Piazza Navona.

Corazzieri in Palazzo del Quirinale ©EleonoraBaldwin

Corazzieri in Palazzo del Quirinale ©EleonoraBaldwin

Piazza del Quirinale | The Towering Corazzieri
All the climbing to get here will remind you that you are on one of the seven hills of Rome. This particular one, the Quirinal, takes its name from an ancient Roman temple dedicated to the god Quirinus. Perched on the summit of the Quirinale hill is the Presidential palace. It is huge! The Palazzo was built as a private residence for the Pope; later inhabited by the King of Italy who settled in, and now the President of the Republic lives here. Take a good look at the Presidential guards, the Corazzieri. They wear beautiful uniforms, sport elaborate swords and don strange golden helmets with long horse’s tails streaming down the back. The Corazzieri are a special police unit, who are all very tall and guard the Head of State. They must be over 6 feet tall to qualify! Generations of Corazzieri have been guarding the Palazzo del Quirinale, home to the various dignitary tenants for more than 500 years. If you are lucky, you might get to see the Corazzieri pass by on horseback, that’s when they are at their tallest! Stop in front of the Palazzo’s main entrance on the open piazza, and wait for the changing of the guard everyday around 3:30 p.m. It’s quite a show.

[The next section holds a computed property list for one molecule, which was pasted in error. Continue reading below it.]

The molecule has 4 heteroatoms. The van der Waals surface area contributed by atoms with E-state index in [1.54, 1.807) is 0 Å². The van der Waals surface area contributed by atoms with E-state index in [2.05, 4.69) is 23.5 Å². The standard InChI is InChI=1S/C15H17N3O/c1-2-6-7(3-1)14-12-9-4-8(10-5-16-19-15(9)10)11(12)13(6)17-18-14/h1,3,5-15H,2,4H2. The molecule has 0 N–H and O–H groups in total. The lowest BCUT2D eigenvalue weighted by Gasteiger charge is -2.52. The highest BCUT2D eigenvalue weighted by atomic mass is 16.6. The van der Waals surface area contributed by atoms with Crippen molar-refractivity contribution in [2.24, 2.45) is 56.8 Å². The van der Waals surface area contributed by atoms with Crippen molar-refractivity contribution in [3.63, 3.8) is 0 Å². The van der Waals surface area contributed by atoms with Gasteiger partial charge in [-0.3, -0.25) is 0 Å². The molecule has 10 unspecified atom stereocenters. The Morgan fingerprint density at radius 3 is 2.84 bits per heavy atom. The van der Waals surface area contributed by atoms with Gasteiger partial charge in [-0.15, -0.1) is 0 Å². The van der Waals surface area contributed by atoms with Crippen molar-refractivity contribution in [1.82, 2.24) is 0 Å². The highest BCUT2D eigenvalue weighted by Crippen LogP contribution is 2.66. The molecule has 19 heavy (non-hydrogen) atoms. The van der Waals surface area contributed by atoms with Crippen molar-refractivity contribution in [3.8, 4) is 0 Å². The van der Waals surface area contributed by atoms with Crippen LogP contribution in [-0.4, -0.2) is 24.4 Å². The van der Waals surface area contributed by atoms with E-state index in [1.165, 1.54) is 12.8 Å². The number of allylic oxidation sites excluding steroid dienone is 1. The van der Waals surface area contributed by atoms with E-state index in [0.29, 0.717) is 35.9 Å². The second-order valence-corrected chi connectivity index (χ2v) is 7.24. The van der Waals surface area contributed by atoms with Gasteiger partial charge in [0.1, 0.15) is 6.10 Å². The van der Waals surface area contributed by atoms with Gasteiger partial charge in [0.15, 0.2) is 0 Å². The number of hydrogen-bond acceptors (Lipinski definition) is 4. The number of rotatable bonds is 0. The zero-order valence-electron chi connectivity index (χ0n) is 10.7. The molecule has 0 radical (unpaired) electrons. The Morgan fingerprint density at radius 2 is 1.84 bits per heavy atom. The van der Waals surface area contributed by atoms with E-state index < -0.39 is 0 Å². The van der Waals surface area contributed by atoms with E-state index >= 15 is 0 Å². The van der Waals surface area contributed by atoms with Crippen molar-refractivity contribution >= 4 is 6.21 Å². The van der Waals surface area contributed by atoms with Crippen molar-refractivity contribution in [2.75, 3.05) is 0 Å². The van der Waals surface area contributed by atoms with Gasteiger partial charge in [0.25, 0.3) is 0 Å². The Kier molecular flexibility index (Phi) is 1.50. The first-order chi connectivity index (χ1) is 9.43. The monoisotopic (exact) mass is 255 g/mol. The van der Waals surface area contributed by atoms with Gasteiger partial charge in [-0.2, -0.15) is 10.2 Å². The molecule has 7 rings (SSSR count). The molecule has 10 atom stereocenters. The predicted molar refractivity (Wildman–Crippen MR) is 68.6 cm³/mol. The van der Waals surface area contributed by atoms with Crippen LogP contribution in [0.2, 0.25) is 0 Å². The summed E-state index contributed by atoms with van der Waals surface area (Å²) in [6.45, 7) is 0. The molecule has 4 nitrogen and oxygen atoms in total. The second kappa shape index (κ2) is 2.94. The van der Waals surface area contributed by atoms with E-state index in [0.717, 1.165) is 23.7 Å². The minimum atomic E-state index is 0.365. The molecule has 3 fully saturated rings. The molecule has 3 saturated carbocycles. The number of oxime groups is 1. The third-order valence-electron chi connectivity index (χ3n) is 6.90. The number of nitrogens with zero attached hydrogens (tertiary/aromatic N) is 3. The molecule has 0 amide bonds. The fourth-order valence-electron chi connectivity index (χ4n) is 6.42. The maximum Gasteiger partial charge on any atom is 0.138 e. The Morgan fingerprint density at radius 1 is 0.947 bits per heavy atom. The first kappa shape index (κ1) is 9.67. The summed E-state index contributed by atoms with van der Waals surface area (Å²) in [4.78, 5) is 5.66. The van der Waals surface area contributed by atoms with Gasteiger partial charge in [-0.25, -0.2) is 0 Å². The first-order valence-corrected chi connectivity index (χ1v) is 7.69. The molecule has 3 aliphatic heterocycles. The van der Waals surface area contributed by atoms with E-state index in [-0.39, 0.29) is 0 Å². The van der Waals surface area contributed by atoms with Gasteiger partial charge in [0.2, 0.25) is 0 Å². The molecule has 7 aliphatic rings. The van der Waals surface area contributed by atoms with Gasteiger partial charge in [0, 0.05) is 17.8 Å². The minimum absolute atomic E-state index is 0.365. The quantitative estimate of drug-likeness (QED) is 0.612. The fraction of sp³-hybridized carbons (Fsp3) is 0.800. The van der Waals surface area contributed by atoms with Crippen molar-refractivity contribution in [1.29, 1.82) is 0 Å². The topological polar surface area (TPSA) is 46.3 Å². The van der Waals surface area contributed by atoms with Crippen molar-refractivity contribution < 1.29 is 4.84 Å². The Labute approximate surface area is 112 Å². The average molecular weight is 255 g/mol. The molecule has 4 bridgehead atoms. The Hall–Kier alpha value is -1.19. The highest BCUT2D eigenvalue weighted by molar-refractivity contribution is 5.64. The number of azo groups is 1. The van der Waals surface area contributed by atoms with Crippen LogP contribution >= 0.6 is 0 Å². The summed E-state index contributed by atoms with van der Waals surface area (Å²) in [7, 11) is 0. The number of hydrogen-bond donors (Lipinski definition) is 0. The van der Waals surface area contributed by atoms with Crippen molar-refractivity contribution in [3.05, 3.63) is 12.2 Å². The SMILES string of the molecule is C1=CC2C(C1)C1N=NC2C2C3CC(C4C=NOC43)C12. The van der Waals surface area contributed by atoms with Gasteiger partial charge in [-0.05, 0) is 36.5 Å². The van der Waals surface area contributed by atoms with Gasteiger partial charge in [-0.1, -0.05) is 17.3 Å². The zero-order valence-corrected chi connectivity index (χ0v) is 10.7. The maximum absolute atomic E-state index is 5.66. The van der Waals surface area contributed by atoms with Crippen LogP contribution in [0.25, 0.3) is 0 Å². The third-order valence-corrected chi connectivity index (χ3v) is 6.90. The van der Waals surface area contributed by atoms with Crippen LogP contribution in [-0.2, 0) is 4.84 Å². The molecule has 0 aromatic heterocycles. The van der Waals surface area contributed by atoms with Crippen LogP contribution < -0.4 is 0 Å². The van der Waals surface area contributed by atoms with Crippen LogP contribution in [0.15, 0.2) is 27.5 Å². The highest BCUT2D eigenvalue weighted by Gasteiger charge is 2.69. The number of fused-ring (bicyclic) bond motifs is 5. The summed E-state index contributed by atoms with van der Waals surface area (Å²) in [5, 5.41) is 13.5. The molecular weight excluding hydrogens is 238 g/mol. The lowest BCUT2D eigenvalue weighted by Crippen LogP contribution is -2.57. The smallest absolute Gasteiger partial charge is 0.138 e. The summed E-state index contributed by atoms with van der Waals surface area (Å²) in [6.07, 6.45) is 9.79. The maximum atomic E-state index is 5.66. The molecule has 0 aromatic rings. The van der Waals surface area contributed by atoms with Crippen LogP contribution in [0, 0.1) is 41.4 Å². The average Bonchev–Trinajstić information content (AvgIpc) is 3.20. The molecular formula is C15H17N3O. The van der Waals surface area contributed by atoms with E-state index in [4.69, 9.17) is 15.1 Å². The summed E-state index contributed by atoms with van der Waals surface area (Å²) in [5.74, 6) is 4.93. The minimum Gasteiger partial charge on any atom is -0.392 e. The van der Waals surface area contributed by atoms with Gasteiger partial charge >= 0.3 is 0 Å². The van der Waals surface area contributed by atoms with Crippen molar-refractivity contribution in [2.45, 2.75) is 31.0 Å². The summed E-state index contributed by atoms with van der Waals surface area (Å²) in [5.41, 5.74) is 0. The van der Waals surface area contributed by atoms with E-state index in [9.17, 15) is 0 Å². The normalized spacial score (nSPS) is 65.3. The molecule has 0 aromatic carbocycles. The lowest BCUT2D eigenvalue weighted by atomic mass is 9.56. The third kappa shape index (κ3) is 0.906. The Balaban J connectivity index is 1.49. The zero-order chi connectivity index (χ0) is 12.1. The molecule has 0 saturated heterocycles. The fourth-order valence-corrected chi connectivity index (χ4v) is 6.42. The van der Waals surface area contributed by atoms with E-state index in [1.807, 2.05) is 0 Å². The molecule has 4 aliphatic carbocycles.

Also, be sure to take a look at the other two famous giants and their horses in the middle of the square, the white marble ones standing above the fountain. They are the mythological twins Castor and Pollux. Piazza del Quirinale.

Giardino Botanico | Rome Botanical Gardens